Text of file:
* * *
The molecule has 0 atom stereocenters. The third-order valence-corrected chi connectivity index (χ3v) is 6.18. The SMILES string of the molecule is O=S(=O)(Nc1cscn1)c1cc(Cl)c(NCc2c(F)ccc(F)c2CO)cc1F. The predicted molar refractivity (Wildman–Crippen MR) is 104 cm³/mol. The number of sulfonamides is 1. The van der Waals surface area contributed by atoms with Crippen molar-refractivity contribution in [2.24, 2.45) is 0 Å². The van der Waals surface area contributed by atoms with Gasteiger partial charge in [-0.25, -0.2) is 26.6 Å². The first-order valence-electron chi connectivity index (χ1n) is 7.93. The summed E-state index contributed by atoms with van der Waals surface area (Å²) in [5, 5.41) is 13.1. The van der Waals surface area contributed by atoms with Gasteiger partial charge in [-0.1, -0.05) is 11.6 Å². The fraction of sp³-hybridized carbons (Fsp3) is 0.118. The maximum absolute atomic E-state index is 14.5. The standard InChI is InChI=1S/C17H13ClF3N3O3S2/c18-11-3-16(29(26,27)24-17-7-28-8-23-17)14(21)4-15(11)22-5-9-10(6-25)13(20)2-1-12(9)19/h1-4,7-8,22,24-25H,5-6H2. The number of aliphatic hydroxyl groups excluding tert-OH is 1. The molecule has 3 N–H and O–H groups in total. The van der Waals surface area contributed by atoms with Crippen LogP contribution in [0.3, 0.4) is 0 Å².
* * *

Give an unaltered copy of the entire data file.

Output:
The molecule has 0 atom stereocenters. The third-order valence-corrected chi connectivity index (χ3v) is 6.18. The SMILES string of the molecule is O=S(=O)(Nc1cscn1)c1cc(Cl)c(NCc2c(F)ccc(F)c2CO)cc1F. The predicted molar refractivity (Wildman–Crippen MR) is 104 cm³/mol. The number of sulfonamides is 1. The van der Waals surface area contributed by atoms with Crippen molar-refractivity contribution in [2.24, 2.45) is 0 Å². The van der Waals surface area contributed by atoms with Gasteiger partial charge in [-0.25, -0.2) is 26.6 Å². The first-order valence-electron chi connectivity index (χ1n) is 7.93. The summed E-state index contributed by atoms with van der Waals surface area (Å²) in [5, 5.41) is 13.1. The van der Waals surface area contributed by atoms with Gasteiger partial charge in [-0.1, -0.05) is 11.6 Å². The fraction of sp³-hybridized carbons (Fsp3) is 0.118. The maximum absolute atomic E-state index is 14.5. The standard InChI is InChI=1S/C17H13ClF3N3O3S2/c18-11-3-16(29(26,27)24-17-7-28-8-23-17)14(21)4-15(11)22-5-9-10(6-25)13(20)2-1-12(9)19/h1-4,7-8,22,24-25H,5-6H2. The number of aliphatic hydroxyl groups excluding tert-OH is 1. The molecule has 3 N–H and O–H groups in total. The van der Waals surface area contributed by atoms with Crippen LogP contribution in [0.3, 0.4) is 0 Å².